Tuesday, March 21, 2017

History in Conflict by Katherine Pym

Pillars of Avalon due for Release July 1, 2017

My story is of David and Sara Kirke, 17th century plantation owners in what is now Newfoundland & Labrador. David was a wealthy London wine merchant who had branched into the fishery business off the coast of NE Canada. The story is really about Sara, an amazing woman who is considered the foremost North American female entrepreneur, but the historical data surrounds David. I could not ignore him. 

If you do much research, you’ll find discrepancies and downright errors. Since nonfiction authors show resources and say they are historians, the reader trusts the work. I’ve discovered some historical facts are in the eye of the beholder, and his/her ego. 

One source loved his subject matter so much, he had David Kirke die in Newfoundland and not in London like the other sources state. The Newfoundland soil is rocky and gravely. It moves, so the burial marker must have rolled down a hill or something. Kirke’s gravesite is now unknown.
Well, we may not know where David Kirke was buried (most likely under the floor of a London church, destroyed during the fire of 1666), but you have to go with the flow of other historical sources. David Kirke was not buried in Newfoundland. Local legend states Sara Kirke was buried near Ferryland, but the location is unknown. 

‘What is considered fiction when you write of a real person?’ I’ve been asked. Well, if you put words into their mouths that were not documented, that makes a piece fictional. If you give a character something significant to do, like help win a battle when he may never have been there, and it wasn’t recorded, that’s also fiction.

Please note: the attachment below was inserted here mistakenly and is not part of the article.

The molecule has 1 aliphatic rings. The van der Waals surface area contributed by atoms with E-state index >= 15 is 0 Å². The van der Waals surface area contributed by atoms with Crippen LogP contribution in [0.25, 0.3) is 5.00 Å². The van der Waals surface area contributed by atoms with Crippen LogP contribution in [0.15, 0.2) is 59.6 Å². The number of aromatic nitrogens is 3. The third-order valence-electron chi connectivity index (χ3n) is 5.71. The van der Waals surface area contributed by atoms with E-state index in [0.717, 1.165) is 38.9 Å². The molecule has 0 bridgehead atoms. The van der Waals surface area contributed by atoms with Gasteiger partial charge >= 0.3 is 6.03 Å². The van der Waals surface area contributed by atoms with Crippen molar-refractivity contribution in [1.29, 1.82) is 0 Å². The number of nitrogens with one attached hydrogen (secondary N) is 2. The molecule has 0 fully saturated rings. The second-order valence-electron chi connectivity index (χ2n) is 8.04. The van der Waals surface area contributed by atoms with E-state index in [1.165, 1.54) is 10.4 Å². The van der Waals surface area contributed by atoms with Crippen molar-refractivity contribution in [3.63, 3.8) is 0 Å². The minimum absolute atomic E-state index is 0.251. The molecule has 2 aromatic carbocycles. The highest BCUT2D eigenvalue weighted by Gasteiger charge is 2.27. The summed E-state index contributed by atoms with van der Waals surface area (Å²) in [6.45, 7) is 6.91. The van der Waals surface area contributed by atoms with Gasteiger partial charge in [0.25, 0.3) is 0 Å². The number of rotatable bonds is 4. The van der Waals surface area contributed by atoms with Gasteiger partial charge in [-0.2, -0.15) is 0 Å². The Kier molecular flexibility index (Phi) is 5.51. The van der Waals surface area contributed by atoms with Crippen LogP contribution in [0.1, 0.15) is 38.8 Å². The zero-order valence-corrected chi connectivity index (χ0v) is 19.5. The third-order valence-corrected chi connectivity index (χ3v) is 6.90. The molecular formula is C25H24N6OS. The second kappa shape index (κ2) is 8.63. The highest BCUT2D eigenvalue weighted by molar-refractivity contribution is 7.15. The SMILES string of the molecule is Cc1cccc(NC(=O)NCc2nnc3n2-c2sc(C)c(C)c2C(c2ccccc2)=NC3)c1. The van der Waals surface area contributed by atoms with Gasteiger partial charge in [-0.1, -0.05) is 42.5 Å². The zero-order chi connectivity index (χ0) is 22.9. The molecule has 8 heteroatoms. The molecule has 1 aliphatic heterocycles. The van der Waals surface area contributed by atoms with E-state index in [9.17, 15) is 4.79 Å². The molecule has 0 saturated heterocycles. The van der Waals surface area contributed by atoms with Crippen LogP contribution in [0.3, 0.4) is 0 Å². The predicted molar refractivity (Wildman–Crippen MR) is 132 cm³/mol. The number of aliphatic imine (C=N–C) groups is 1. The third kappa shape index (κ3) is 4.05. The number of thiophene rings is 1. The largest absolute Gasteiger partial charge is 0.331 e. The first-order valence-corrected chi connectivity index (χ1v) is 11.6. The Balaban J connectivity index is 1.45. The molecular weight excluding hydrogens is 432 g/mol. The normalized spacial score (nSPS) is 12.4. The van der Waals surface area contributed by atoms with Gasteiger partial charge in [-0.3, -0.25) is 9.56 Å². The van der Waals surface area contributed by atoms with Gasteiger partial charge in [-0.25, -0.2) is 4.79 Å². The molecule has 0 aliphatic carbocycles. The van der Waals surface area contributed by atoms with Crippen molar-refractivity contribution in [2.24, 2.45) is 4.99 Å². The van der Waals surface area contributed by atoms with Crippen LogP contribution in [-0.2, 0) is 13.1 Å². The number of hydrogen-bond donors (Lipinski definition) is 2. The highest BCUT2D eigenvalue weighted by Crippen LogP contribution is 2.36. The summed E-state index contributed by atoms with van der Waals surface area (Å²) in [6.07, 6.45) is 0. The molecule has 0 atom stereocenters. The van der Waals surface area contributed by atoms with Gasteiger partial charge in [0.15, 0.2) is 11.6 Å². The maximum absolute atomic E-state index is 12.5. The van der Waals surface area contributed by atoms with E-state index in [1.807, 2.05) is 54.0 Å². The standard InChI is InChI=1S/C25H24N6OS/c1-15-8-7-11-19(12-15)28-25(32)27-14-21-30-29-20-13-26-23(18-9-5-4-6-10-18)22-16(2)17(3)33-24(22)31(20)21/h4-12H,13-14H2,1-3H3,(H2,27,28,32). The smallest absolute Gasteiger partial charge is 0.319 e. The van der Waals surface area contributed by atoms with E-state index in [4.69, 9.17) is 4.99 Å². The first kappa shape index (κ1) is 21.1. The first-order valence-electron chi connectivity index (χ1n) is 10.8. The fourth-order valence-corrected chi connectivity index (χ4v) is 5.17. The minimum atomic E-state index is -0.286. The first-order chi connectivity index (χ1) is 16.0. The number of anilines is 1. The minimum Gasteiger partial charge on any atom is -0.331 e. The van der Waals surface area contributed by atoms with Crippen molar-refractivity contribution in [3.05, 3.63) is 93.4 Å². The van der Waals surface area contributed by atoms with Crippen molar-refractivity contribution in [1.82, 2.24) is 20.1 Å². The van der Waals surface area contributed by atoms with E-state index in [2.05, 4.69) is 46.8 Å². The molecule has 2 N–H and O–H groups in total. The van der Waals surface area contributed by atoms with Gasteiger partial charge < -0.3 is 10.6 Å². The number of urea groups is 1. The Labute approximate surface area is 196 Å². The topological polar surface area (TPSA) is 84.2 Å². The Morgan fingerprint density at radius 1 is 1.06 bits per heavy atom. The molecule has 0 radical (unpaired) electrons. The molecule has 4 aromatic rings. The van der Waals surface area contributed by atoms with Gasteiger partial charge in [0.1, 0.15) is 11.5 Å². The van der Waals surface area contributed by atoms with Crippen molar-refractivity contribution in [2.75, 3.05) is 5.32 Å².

I found several pieces of data on the Kirkes that have come down through the ages. Some conflict with each other. Some have data that has been written down verbatim from another document, and that original document seems to be in error. 

So, whaddya do?

I work to garner facts that repeat themselves over the spectrum of resources. When I come up with data duplicates I use that particular historical slant, even if I dislike it. 

In Pillars of Avalon, my Canadian partner, Jude Pittman, and I have had to research almost every sentence which takes an amazing amount of time. For instance, even as David Kirke is a London merchant, he was knighted in Innerwick, Scotland. 

Why is that, you ask? Well, I didn’t know, either. And where is Innerwick? 

All the texts I found stated Anderweek or Anderwick. Jude found Innerwick, not far from Edinburgh, Scotland. King Charles I was crowned King of Scotland in Holyrood (Edinburgh) June of 1633, which took David to Innerwick. 

While there, I had David explore the land. I found out the area is known for its fisheries and at this time, Newfoundland was well known for its cod fisheries. I have the data for what fish species are in NL but not along the coast of Scotland near Innerwick, so I had to dig deeper. What fish species did the fishermen hunt and what did they do with their product? To whom did they sell it? For less than a chapter’s worth of story, this particular research took several days. 

I can see why the big-bucks-historical-fiction-authors have a team of researchers at their disposal, but one must trust their team. Jude and I have only ourselves to rely on and I’m very glad I can trust her. 

Once a book is published, that’s pretty much it. The effort of removing a book from publication then fixing errors is not conducive to sales. Readers get confused. They no longer trust the authors’ works. 

You have to get your history correct the first time.


  1. Enjoyed your post, and I've enjoyed reading your chapters.

  2. I love doing research but you're right - it invariably takes longer than the actual writing! The more I learn of Canada's history, the more I enjoy it.

  3. It's truly fascinating, and a gem too long dismissed.